Stanley Park in Canada

North America - Editor - 28 September 2010

Stanley Park in Canada

Larger than New York City's famed Central Park, and close to half the size of Richmond Park in London, Stanley Park in Vancouver, Canada, is counted among the great parks of the world, providing city dwellers with 400 hectares of unspoiled nature right on their doorstep. Wildlife abounds among the ancient and majestic cedar, hemlock and fir trees, while regular events and family-oriented attractions ensure that an outing to Stanley Park is always a memorable occasion.

The park was named after Lord Frederick Stanley, the governor of Canada at the time, and was officially opened on September 27, 1888. The following year Lord Stanley officially dedicated the park with the words now engraved on a stone plaque below his statue: "To the use and enjoyment of people of all colors, creeds and customs, for all time I name thee Stanley Park". And certainly with more than eight million visitors each year, Stanley Park continues to fulfill the Governor's vision.

Through the years there have been various developments in the park which, while providing a sound tourism infrastructure, have taken care to keep Stanley Park as an oasis of nature as Vancouver grew into the thriving metropolis it is today. In 1988 the park was declared to be a National Historic Site of Canada by the Canadian federal government, ensuring that it will remain an area for people to enjoy a wide range of activities, or simply to relax in beautiful surroundings. A network of trails through the park leads to diverse landscapes of rocky shores and beaches, as well as renowned landmarks, while opening up the opportunity to spot some resident wildlife, including skunks, squirrels, raccoons, coyotes, herons and eagles. The Stanley Park Ecology Society offers volunteering opportunities for young and old alike where participants are educated on how to protect the fragile balance between urban populations and nature.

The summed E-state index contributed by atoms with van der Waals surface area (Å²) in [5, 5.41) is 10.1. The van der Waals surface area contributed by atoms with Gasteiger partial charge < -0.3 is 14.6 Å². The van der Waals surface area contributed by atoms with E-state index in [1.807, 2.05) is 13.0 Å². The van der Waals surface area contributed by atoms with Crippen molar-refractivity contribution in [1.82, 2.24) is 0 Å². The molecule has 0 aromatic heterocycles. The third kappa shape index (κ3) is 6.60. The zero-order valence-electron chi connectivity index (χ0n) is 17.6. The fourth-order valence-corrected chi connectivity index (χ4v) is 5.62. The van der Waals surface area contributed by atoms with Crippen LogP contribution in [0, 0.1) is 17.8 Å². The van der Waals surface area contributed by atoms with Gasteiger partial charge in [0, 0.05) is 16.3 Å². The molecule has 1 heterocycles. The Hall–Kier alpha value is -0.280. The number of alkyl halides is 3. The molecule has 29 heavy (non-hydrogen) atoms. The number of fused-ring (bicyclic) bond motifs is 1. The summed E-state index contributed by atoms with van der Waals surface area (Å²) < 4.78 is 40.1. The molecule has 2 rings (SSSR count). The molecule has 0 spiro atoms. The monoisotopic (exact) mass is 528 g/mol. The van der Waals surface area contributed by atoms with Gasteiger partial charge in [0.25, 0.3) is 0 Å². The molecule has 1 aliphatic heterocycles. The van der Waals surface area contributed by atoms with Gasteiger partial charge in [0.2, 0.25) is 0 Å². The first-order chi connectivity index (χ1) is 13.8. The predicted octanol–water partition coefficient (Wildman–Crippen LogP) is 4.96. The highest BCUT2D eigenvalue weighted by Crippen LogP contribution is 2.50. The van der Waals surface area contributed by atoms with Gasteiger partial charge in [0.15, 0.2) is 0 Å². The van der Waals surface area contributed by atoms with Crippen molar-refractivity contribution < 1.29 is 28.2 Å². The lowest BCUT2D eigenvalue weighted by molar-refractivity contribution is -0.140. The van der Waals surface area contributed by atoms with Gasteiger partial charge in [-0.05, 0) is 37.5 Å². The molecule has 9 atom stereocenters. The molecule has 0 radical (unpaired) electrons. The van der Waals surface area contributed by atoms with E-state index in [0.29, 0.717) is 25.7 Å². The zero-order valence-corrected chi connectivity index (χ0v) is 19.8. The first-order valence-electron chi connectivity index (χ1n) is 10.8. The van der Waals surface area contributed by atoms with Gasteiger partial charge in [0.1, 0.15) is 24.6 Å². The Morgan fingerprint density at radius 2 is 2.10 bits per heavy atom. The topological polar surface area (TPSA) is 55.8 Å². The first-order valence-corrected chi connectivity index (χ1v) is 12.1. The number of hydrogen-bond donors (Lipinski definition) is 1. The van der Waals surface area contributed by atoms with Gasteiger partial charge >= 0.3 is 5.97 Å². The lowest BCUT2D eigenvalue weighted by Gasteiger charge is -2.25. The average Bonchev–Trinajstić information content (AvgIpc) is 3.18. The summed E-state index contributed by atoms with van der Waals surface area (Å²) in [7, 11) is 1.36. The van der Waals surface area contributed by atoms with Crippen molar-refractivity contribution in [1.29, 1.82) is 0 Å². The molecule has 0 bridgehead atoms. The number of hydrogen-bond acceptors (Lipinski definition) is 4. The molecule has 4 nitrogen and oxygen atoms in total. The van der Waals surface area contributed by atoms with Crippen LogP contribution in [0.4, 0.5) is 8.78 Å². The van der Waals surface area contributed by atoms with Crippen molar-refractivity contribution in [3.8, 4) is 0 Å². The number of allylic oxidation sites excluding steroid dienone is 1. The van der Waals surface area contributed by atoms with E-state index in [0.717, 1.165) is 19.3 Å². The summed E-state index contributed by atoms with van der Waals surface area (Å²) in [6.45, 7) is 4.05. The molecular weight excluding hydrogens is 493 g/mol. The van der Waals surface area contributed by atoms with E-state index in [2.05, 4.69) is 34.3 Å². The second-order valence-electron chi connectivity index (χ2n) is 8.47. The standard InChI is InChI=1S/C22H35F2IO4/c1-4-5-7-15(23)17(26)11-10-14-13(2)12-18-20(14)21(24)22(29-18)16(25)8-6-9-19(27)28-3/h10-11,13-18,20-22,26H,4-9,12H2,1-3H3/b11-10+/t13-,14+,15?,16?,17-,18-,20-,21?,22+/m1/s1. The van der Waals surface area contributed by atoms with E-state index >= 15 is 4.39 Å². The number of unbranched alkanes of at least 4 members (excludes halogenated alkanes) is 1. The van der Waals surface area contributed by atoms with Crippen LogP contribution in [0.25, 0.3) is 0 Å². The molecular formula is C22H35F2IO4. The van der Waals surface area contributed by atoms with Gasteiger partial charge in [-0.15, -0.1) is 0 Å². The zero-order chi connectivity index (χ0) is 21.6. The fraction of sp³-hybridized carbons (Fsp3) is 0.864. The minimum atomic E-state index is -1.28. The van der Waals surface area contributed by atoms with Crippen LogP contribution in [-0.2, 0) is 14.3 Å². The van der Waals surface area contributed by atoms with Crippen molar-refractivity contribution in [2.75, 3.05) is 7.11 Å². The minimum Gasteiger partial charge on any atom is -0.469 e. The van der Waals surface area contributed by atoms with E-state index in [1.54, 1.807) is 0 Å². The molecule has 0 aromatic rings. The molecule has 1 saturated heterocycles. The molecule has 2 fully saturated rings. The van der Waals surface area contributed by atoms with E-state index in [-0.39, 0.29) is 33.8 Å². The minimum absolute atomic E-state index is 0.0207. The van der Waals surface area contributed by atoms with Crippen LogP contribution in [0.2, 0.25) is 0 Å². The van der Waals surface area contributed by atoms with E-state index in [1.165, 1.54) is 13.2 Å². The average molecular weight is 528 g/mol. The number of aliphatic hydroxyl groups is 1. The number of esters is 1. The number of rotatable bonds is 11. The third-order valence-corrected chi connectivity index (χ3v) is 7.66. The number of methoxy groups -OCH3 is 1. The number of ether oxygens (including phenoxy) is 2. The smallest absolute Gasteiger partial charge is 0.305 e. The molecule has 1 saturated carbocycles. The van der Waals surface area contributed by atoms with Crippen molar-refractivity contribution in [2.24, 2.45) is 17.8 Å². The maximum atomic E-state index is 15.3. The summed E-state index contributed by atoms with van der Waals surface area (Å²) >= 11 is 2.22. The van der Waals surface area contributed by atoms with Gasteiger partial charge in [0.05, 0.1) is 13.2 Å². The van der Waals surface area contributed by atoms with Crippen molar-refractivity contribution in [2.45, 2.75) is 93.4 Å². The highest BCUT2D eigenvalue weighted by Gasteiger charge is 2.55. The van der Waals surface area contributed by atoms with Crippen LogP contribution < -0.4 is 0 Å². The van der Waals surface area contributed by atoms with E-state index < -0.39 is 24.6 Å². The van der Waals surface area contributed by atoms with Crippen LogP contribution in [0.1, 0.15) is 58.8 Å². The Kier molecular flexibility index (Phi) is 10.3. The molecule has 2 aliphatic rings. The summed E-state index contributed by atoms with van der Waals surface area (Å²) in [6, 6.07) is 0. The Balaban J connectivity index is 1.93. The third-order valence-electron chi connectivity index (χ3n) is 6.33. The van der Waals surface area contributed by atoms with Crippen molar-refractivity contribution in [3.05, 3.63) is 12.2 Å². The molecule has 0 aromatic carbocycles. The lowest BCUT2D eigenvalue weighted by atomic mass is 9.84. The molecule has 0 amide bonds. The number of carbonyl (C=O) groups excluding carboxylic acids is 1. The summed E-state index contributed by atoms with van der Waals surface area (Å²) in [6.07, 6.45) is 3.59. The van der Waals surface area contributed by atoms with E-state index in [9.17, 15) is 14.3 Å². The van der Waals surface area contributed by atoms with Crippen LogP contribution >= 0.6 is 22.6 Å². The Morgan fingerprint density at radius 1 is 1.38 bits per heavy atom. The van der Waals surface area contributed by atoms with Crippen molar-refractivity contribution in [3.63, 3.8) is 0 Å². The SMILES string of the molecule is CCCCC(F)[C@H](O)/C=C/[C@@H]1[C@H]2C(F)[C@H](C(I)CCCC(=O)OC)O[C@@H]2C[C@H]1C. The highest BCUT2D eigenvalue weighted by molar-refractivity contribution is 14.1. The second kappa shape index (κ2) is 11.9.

Landmarks in Stanley Park includes a host of monuments marking significant events and honoring noteworthy individuals in Canada’s history. For example, the Nine o’clock Gun was cast in England way back in 1816 and was brought to Canada in 1894 where it was used for many years by mariners to set their chronometers for accurate celestial navigation. Hallelujah Point is the site where the Salvation Army used to hold prayer meetings, and the Harding Memorial commemorates the first visit to the area of a United States President. The Queen Victoria monument, consisting of steps leading up to a plaque set into stone, was erected to commemorate the monarch’s death, and there are monuments honoring two literary greats - Scottish poet Robert Burns and the legendary Bard, William Shakespeare.

Activities in the park include organized sports such as lawn bowling, tennis, cricket and pitch & putt golf, while open spaces are often venues for an impromptu game of soccer or baseball. Nature lovers will appreciate the stunning gardens found within the park, such as the Ted and Mary Greig Rhododendron garden and the community garden near Lost Lagoon. There can be no doubt that a visit to Stanley Park never fails to delight.

 



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